21st Century Schizoid Band

Pictures of a City: Live in New York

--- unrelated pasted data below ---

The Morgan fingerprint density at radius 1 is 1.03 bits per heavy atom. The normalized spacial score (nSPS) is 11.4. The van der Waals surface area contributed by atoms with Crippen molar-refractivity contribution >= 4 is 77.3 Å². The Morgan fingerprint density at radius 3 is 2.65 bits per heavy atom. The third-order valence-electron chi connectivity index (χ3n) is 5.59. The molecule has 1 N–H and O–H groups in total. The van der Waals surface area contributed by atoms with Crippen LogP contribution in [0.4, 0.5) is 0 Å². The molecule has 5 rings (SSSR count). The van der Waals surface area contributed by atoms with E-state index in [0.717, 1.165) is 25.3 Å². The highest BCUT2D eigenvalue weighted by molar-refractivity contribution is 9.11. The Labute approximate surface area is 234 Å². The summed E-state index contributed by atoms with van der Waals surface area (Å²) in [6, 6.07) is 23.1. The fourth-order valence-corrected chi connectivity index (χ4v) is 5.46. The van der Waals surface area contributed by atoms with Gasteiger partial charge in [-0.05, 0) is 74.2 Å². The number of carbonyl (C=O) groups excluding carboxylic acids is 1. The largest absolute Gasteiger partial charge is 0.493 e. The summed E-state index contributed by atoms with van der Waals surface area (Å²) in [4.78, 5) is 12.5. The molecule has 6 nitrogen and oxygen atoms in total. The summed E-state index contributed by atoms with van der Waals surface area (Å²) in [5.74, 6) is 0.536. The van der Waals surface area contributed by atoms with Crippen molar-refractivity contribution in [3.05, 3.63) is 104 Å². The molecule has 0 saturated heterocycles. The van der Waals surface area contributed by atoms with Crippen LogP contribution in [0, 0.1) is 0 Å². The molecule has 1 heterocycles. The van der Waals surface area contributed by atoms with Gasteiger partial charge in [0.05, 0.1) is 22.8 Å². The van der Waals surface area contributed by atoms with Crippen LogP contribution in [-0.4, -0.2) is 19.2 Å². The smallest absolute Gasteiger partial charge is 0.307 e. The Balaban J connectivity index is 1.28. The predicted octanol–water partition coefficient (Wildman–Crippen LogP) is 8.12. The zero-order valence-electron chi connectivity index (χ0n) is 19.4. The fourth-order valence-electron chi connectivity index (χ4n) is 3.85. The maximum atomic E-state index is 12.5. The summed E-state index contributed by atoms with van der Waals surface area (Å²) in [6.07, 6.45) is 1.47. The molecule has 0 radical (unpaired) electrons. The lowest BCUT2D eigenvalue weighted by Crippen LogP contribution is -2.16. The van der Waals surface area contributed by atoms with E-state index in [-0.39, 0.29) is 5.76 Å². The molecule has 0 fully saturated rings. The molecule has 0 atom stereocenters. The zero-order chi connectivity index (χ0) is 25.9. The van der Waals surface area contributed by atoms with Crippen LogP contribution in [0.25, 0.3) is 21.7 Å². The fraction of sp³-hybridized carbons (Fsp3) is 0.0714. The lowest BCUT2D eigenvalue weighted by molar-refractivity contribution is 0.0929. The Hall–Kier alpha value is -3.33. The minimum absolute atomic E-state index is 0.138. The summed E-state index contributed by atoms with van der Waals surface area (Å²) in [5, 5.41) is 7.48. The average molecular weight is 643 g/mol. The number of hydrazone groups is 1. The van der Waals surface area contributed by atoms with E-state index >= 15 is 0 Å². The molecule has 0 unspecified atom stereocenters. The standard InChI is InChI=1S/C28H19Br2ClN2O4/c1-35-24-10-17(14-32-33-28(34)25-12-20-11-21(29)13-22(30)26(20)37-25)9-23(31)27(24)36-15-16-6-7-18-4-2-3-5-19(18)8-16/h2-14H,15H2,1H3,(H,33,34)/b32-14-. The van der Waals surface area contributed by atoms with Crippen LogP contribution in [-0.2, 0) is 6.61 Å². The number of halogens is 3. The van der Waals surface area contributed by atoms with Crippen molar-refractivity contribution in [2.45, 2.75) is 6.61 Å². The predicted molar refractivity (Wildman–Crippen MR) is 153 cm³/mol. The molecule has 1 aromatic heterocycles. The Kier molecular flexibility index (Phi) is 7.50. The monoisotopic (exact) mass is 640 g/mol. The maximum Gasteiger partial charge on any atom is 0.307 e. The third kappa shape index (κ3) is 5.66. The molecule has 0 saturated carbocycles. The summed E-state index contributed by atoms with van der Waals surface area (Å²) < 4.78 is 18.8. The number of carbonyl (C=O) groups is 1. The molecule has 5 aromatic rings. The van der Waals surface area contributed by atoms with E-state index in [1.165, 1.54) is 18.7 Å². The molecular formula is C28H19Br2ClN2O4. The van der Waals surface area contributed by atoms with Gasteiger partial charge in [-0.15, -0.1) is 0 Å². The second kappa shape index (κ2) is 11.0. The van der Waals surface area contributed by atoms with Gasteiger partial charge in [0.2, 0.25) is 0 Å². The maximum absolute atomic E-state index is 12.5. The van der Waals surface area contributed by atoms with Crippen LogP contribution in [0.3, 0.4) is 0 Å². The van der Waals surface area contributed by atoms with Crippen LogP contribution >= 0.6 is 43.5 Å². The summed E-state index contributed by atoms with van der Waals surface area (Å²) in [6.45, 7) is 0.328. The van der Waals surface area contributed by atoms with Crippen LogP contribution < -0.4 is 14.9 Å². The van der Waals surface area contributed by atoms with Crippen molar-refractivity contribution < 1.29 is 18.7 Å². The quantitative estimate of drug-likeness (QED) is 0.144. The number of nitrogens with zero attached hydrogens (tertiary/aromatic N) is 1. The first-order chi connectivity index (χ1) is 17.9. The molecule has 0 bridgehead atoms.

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This double-disc set is comprised of the best parts of the early and late shows from the 21st Century Schizoid Band's April 27, 2004, appearance at B.B. King's in New York. This is a slightly different configuration of the band from the one that debuted in 2002, Ian Wallace having succeeded Michael Giles on drums -- frankly, this reviewer prefers Giles, whose dexterity remains astonishing going into his sixties, but Wallace brings a lot of raw power to the playing, and he and bassist Peter Giles (finally enjoying the international music career he was denied by fate nearly 40 years ago) make a tight rhythm section. As to Ian MacDonald and Mel Collins, the two reed/wind/keyboardmen romp and stomp over the classic material on dual saxes, except where they aim for delicacy as on "Spend Us Three" and "Cadence and Cascade," and lead guitarist/vocalist Jakko Jakszyk proves every bit the perfect successor to Greg Lake, Gordon Haskell, and Boz Burrell on lead vocals. His work, in turn, is enhanced by the presence of several keyboard instruments, far beyond the Mellotron (which is well represented). The sheer range of this band on-stage is sort of a self-fulfilling characteristic, in terms of each member's work being enhanced in these surroundings, and in many ways this set will prove the good-sounding substitute for the historically important but technically lacking Fillmore East recordings by Crimso Mark 1. Some of the tempos are tighter and quicker than the original bands would have played them, especially on "Catfood," but otherwise this is a release that straddles two eras, two audiences, and two purposes, reaching back to the late '60s ("The Court of the Crimson King," "I Talk to the Wind," etc.) and early '70s ("Cirkus," "Formentera Lady," etc.) and bringing the work forward, and adding new material that's also well worth hearing. The band even reaches out to the repertory of the next incarnation of Crimso, performing "Starless" as their finale. The recording is perfectly balanced and so well done that one gets a sense of the ambience. On "Ladies of the Road," for example, the quintet even gets the Beatles-like harmonies on the chorus right, and there's a really cool sax/lead guitar jam, but there's also just enough audience ambience to confirm that there was mostly a guy crowd at B.B. King's that night (no surprise -- this reviewer only ever knew one woman who was interested in King Crimson and that was his college art history teacher who was 45-plus [but very hot] and she was mostly intrigued by "The Night Watch" as a song inspired by Rembrandt, but I digress....). "Catley's Ashes," one of the new numbers, starts out as a punchy reed workout with room for the guitar, bass, and drums to get in some impressive, and it's a lot more than filler -- it's a good enough showcase for the band that it would've made a great track on Islands (better than some that were on the latter) and, appropriately enough, it leads into what were the last two cuts off side one of that album. And it's on that trio of tracks that Giles and Wallace really start to impress this reviewer as much as everyone else here, Wallace weaving these multi-layered patterns and Giles handling the transition from "Catley's Ashes" to "Formentera Lady" and then the band carrying the latter for eight whole minutes without dragging or lagging, with a beautiful solo sax cadenza and lots of new piano ornamentation along with a recapturing of the studio original's haunting falsetto vocal embellishment; all of it leads to the explosive "Sailor's Tale," taken a little briskly but with lots of guitar and Mellotron pyrotechnics (over an awesome bass and drums foundation) to keep the listener busy, to close the first disc on what amounts to practically a sonic white-out. Disc two doesn't disappoint, opening with the oldest song in the group's repertory, "I Talk to the Wind," and closing with the newest of the classic material, "Starless," which makes for an almost overpowering finale after all that's come before.

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